Ducks Unlimited NZ
Issue 180

Issue 180

February/March 2021

Cover: A male New Zealand scaup or pāpango.
Photo: Photo Bernard Spragg

  • A pond for pāteke
  • Ramsar wetlands
  • Bands for birds

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Hi everyone, and a Happy New Year to you all. I am sure we would all like to think that the Covid-19 disruption to our lives might improve this year. Because of a contact that our editor, Alison, has made with the Te Henga wetland in Auckland, DUNZ has been able to create a new…
DUNZ member Mike Bourke has received the Queen's Service Medal (QSM) in the latest New Year's honours for his services to wildlife conservation. The citation for his award says Mike has developed large sections of his family’s farm in Rangiwahia into a wildlife reserve and habitat of more than 30 acres. He began transforming his…
Te Henga wetland, which covers 160 hectares and is the biggest in Auckland, has the potential to be the ideal wildlife habitat with acres of reeds, raupō, sedges, open water ponds and the Waitākere River coursing through it. Forest & Bird’s project Habitat te Henga was born from a desire to protect the wetland. It…
The number of whio in the Tongariro catchment is growing, thanks to a recovery plan run by the Departmentof Conservation from 2009 to 2019 and groups of volunteers who monitor hundreds of traps in the region. Two Taupō Fishing Club members and dedicated trappers Chris Pritt – the sister of DU Patron Di Pritt –…
"The best bang for your buck" is how New Zealand Game Bird HabitatTrust Chair Andy Tannock described Takitakitoa Wetland in Otago on September 19. Trustees visited the wetland near the Taieri River during the annual meeting of the trust which was held in Dunedin. It was the first meeting of the new board appointed by…
The Game Bird Habitat Trust was established by the Wildlife Act 1953 and must comply with the Crown Entities Act 2004 as per the 4th Schedule of the Public Finance Act 1989. There are a range of functions set out in section 44D of the Wildlife Act, but primarily it is to improve New Zealand’s…
An ambitious predator control programme in and around the Aorangi Forest in the southern Wairarapa is delivering some impressive results. The Aorangi Restoration Trust is working in partnership with TBfree NZ, which has carried out three aerial applications of 1080 aimed at controlling possums and rats, covering 33,000 hectares. The first 1080 drop was in…
DU's inaugural scholarship recipient Shannon Bentley is in the final stages of analysing data for her thesis on wetland restoration. She says she is exploring how restoring wetlands from pasture changes plants, microbes and soil. "Restored wetlands are home to more diverse native plant communities and soil microbial communities than pastures, preliminary results show. "This…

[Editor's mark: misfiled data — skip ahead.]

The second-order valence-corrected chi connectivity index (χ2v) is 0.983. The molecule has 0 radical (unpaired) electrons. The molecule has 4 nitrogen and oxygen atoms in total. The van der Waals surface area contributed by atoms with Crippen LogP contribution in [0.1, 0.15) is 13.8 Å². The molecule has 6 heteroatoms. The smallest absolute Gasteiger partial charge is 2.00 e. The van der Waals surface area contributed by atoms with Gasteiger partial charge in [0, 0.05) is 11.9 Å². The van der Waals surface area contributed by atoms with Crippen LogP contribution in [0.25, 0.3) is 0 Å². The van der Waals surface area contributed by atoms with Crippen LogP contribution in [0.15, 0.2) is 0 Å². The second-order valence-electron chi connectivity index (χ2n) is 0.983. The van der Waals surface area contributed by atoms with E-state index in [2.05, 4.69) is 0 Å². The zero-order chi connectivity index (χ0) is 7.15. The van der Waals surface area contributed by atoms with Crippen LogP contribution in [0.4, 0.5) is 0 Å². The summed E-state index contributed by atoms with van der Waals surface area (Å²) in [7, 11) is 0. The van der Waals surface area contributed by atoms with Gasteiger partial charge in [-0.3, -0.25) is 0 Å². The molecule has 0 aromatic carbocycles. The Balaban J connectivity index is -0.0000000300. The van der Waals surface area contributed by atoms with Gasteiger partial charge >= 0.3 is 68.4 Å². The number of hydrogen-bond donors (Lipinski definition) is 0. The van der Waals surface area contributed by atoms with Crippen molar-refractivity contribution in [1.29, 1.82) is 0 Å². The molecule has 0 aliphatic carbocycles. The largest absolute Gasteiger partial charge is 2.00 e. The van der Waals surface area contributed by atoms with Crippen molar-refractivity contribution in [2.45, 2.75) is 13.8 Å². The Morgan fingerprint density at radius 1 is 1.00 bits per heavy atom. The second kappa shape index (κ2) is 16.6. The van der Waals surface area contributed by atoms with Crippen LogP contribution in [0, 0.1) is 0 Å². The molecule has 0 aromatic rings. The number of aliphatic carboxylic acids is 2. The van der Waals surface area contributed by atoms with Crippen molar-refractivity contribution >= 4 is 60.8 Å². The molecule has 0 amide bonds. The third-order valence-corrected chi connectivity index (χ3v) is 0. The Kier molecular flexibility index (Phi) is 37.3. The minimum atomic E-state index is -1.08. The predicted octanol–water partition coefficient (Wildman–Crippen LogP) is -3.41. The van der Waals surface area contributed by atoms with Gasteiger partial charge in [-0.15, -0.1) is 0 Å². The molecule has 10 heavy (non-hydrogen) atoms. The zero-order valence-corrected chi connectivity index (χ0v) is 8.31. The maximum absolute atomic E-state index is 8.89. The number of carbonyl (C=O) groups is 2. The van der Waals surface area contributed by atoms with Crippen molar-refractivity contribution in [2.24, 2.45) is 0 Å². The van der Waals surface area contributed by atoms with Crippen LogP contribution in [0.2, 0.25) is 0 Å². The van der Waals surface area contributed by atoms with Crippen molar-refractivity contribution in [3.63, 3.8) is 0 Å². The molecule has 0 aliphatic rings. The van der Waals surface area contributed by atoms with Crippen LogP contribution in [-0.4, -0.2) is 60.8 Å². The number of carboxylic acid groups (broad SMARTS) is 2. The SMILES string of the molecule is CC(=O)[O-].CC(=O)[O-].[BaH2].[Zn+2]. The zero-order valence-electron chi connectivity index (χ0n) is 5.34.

BOOK REVIEW The Forest for the Trees, by Wayne Bennett I found this book easy to follow in a well laid out and simple format that seems suited for those at all levels of native restoration – with mine at the beginners' end. Although based on a plot in the Waikato, essentially the methodology can…
To celebrate World Wetlands Day on February 2,which marks the signing of the Ramsar Convention in 1971, Department of Conservation staff provide a rundown of Ramsar sites in New Zealand. More than 10,450 hectares of Wairarapa Moana became a Ramsar site in August – including the Wairio wetland that Ducks Unlimited has been instrumental in…
Anyone reporting a duck band is eligible for some great prizes, so leaving bands in the maimai is a sort of lose-lose for everyone. The first group to use modern bird bands in New Zealand was the Southland Acclimatisation Society in 1911. It ordered 100 aluminium bands from the United States marked “S” and 1…
Pukaha Wildlife Centre's summer was overshadowed by the death of their treasured white kiwi, Manukura, who was farewelled in a special service on January 9. However, Pukaha’s captive breeding ranger Tara Swan says there have been "lots of positive, happy things happening in the bush since our dear Manukura left us”, including the hatching of…
A study has shown that environmental DNA, known as eDNA, may be valuable in measuring biological changes in wetlands. The eDNA is extracted from soils, air, water, and other substrates. Researchers from Manaaki Whenua – Landcare Research sequenced microbial DNA from soil cores taken down to 4 metres below the surface in seven New Zealand…